The Garmin nuvi 1450 has the same list of functions and features as its bigger brother, the 1450 LMT, but without the lifetime map and traffic update. The retail price for a brand new unit is around $319, although bargains on several online sites are abundant and you can easily find one for less than $160.
Just as the 1450 LMT, the 1450 has a giant (by GPS standards) 5 inch wide screen, a profile that’s just under an inch thick and weighs a tad under a pound. The old menu button on previous Garmin units has now been replaced by an arrow on the lower left hand side of the excellent touch screen. This touch functionality also serves to quickly change from one screen to the next, or to pan around a map.
More on the Garmin nuvi 1450 interface and display, like the company’s other recent models, the lower left hand field can be customized according to what numbers the driver wishes to see. This can be made to display data like direction of travel, elevation, time of day, distance to destination, estimated time to destination or estimated time of arrival depending on whether the device is in map or navigation mode. Likewise, these fields can be shifted to run along the right hand edge of the screen, with the top three fields easily customizable and made to display any of the previously mentioned options.
The lower right hand corner of the display shows the speed and the speed limit in the current area. As the car reaches the speed limit, this display changes color, warning the driver of the fact. Some users find this a little distracting since if you stay at the limit, the speed display flickers as the color changes. It may be better if the warning can be set to go off within a range a few mph under the limit.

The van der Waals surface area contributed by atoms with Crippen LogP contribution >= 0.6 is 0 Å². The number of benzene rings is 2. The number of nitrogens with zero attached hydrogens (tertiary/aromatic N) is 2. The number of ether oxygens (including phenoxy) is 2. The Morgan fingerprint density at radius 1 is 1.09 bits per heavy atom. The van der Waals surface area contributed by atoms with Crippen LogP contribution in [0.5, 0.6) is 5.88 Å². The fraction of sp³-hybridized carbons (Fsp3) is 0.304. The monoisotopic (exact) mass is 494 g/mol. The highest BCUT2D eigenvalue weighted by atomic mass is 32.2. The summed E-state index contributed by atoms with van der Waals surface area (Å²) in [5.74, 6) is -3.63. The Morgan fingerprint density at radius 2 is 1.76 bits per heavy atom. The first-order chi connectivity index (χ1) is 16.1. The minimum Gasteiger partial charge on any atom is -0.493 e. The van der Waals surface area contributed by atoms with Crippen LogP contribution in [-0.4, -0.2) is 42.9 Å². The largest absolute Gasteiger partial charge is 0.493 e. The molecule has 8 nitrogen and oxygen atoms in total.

Like the 1450 LMT, the Garmin nuvi 1450 has the advanced Lane Assist function that will give an early enough suggestion when to change lanes in anticipation for a turn or exit. Even more useful is the included Junction View feature which shows a 3D animation of an upcoming junction, turn or rotunda. While these features are definitely well-executed for major roads, some users have noticed inaccuracies in other areas.
The unit also has a neat ecoRoute function, for those who wish to know the route that’ll give them the best fuel mileage, and it will allow plotting routes to multiple destinations. Garmin’s proprietary CityXplorer Maps, that improves navigation for pedestrians, is also supported.
As mentioned, this unit does not have the lifetime map and traffic update feature. But this is not necessarily a bad thing since most users have posted being irritated by the ads that constantly appear during traffic light stops (the lifetime traffic update feature is ad-driven). Some users also may not like the included mount as this is the type that comes with a separate power cable that could become quite fiddly if the unit is frequently removed from the car.
The Garmin nuvi 1450 has a list of impressive features and, if you can do without map and traffic updates, is well worth considering.